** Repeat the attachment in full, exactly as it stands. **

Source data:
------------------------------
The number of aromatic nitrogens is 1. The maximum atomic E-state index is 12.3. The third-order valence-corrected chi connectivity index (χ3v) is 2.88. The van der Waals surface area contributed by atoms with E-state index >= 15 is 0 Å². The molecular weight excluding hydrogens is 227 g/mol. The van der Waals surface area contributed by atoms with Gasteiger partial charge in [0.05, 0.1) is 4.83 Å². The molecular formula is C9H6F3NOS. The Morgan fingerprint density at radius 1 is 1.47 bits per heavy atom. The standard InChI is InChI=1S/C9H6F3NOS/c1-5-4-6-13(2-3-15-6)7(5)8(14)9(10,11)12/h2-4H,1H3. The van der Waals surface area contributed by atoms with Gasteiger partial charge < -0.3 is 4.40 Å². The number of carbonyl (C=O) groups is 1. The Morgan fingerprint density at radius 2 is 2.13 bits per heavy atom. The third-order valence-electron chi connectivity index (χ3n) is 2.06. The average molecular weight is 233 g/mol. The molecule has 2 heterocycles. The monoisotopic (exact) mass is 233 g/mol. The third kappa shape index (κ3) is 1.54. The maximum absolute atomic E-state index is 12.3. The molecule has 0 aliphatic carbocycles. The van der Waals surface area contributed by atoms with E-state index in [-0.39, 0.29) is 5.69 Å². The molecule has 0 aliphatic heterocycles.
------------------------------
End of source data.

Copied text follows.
The number of aromatic nitrogens is 1. The maximum atomic E-state index is 12.3. The third-order valence-corrected chi connectivity index (χ3v) is 2.88. The van der Waals surface area contributed by atoms with E-state index >= 15 is 0 Å². The molecular weight excluding hydrogens is 227 g/mol. The van der Waals surface area contributed by atoms with Gasteiger partial charge in [0.05, 0.1) is 4.83 Å². The molecular formula is C9H6F3NOS. The Morgan fingerprint density at radius 1 is 1.47 bits per heavy atom. The standard InChI is InChI=1S/C9H6F3NOS/c1-5-4-6-13(2-3-15-6)7(5)8(14)9(10,11)12/h2-4H,1H3. The van der Waals surface area contributed by atoms with Gasteiger partial charge < -0.3 is 4.40 Å². The number of carbonyl (C=O) groups is 1. The Morgan fingerprint density at radius 2 is 2.13 bits per heavy atom. The third-order valence-electron chi connectivity index (χ3n) is 2.06. The average molecular weight is 233 g/mol. The molecule has 2 heterocycles. The monoisotopic (exact) mass is 233 g/mol. The third kappa shape index (κ3) is 1.54. The maximum absolute atomic E-state index is 12.3. The molecule has 0 aliphatic carbocycles. The van der Waals surface area contributed by atoms with E-state index in [-0.39, 0.29) is 5.69 Å². The molecule has 0 aliphatic heterocycles.